Every year in March and April, the hedgerows and lanes hereabouts are abundant with wild garlic. When the wind blows in the right direction, we get a gentle whiff of garlic and off I go with a paper bag to collect a few leaves to cook with. One of my favourite ways to use it is in wild garlic and parmesan scones, which go really well with soup, or as a savoury snack with some good butter.
Of course when you’re foraging it pays to know a little of what you’re doing. Wild garlic can look pretty similar to other plants, some of which may be poisonous, but you can generally tell what is and isn’t wild garlic by the smell, which is, well, garlicky.
When you go foraging it’s important not to pick too much of anything. Take just what you need and save the rest for the wildlife or other foragers. If you’re foraging for wild garlic, you don’t need much anyway. It’s pretty pungent and a few leaves go quite a long way. I tend to try to pick the younger leaves in spots where I think (hope) dogs haven’t been. I always wash my wild garlic leaves before I use them anyway. You can find out more about wild garlic here.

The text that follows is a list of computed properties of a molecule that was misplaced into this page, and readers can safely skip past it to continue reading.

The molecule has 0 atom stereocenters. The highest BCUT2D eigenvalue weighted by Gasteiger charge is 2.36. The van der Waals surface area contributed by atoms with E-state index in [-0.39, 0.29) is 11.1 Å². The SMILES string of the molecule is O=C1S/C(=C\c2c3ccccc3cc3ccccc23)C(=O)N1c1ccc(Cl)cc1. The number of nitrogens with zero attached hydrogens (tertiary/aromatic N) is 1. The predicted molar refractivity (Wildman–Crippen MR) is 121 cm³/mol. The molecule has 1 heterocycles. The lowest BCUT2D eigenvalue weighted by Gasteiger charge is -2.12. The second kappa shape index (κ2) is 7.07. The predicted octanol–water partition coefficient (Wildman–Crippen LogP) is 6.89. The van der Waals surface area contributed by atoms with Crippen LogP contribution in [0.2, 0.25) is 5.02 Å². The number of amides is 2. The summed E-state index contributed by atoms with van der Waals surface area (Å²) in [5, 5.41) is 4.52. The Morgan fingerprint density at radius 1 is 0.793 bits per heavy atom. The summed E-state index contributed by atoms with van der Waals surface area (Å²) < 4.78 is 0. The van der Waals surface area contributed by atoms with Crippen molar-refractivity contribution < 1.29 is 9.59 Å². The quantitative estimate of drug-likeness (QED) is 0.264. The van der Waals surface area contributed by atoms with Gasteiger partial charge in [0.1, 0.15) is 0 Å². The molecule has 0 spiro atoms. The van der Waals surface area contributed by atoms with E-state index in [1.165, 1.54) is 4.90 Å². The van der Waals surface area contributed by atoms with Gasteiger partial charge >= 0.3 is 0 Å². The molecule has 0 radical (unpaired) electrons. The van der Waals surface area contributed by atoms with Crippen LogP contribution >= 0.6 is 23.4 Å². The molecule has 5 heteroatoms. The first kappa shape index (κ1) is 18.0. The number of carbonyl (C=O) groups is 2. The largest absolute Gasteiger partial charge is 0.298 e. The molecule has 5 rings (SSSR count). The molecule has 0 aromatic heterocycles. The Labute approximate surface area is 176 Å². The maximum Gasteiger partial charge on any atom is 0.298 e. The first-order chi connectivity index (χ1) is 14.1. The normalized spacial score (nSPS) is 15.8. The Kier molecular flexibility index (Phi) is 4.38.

These wild garlic and parmesan scones are very delicious. They’re everything you want from a savory scone. I sprinkle a pinch of sea salt on the top which makes them extra delicious. This recipe makes about 8 big scones, though you could cut them smaller if you prefer.
Wild Garlic and Parmesan Scones
450g self-raising flour
50g finely grated parmesan cheese
5 wild garlic leaves, finely chopped
1/2 teaspoon bicarbonate of soda
Big pinch of salt
Milk to mix, I used about 1/3 pint
How to make Wild Garlic and Parmesan Scones:
Pre-heat your oven to 190° and put a sheet of baking parchment on a large baking tray.
In a large bowl rub the butter into the flour with your fingertips, until the mixture looks like breadcrumbs. Add the parmesan, wild garlic, bicarbonate of soda and pinch of salt and toss together. Little by little add the milk, mixing with your hands until it makes a soft dough.
Tip the dough onto a floured surface and pat or roll it until it’s 1.5-2cm thick. I usually shape the dough and pat it down with my hands because it gives a slightly more rustic finish which I like. Cut the dough into rounds, don’t twist the cutter because this can prevent the scone from rising.
Put the cut scones on the baking tray, brush them with milk and if you like sprinkle a pinch of rock salt on the top of each one. Bake for 15-20 minutes until they’re nice a brown and hollow when you tap them underneath.
Serve hot from the oven with lashings of butter, or with soup or a ploughman’s lunch.